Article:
It depends on the level at which the reading is done. For very young children, the technicalities of reading, spelling and so on may be important, but I think they should be introduced to reading for pleasure as soon as possible, even if they are reading undemanding books below their nominal reading age.
But I don't see why reading for pleasure can't sit side by side with deeper analysis of specified works.
I never stopped reading for pleasure, but when I was doing A-level English not only were the teacher's requirements much more demanding but I don't think that at that time I would have dreamt of tackling, say, Chaucer without quite bit of help and guidance, But once I'd been forced to do the set book of Chaucer, I went on to read with great interest other bits of Chaucer and also to try Piers Ploughman, Pearl, Sir Gawain and the Green Knight and Le Morte d'Arthur on my own. It was harder doing it without a teacher, and I can't say I have great expertise in Middle English, but the experience of being made to study some Chaucer opened up a great deal of literature to me that I probably would never have accessed unless in modern translation.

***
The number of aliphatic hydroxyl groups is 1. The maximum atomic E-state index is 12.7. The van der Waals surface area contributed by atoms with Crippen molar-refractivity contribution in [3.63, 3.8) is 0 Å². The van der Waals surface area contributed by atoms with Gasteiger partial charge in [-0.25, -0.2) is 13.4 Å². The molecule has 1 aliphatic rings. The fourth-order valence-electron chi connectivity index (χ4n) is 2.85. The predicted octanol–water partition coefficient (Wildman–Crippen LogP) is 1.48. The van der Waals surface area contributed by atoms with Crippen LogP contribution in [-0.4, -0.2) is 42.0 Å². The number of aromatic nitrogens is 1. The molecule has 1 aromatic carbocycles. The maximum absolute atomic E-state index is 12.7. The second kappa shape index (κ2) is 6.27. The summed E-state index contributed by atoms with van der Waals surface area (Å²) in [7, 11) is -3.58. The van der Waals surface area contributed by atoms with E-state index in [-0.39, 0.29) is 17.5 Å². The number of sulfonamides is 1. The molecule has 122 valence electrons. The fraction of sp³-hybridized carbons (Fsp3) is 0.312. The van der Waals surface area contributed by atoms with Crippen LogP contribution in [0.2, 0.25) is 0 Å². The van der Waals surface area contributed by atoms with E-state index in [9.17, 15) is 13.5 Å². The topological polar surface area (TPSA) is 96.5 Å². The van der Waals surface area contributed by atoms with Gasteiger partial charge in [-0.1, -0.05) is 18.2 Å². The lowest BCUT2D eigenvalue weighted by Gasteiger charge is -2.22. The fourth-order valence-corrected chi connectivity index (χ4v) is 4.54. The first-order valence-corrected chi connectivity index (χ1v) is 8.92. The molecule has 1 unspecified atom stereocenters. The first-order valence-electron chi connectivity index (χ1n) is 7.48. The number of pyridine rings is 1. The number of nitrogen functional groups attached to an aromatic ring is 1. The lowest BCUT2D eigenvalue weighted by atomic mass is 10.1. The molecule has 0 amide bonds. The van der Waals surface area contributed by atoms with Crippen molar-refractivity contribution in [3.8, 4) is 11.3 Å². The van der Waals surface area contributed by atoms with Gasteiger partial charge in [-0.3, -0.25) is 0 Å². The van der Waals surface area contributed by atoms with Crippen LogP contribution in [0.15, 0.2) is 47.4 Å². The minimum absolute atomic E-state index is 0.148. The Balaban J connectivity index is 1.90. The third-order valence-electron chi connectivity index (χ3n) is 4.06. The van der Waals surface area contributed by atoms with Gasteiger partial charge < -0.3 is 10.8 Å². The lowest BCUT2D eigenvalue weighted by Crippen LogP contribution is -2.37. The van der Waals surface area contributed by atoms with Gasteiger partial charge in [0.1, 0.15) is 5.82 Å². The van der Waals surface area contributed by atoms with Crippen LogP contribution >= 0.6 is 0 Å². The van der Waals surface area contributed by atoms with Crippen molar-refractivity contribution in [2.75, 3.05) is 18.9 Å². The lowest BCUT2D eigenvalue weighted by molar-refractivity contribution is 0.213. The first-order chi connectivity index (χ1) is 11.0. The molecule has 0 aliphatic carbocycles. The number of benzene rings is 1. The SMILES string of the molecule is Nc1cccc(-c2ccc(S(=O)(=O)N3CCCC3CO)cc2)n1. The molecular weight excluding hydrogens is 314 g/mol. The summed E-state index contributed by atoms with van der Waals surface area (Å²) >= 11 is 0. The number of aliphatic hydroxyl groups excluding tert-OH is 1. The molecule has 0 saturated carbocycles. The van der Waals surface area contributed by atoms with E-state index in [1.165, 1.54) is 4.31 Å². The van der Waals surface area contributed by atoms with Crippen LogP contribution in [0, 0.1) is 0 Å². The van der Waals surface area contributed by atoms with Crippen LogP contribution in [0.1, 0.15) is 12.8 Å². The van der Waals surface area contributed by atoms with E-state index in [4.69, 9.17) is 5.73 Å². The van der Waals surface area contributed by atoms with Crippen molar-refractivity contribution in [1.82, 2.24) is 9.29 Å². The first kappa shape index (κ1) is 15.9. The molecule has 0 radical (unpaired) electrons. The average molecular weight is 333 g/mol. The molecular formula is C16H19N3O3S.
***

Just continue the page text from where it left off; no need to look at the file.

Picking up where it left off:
Reading works in the original language adds an extra dimension to them. I wish I had been able to learn Ancient Greek when I was at school, because I would love to read the great Greek classics without translation.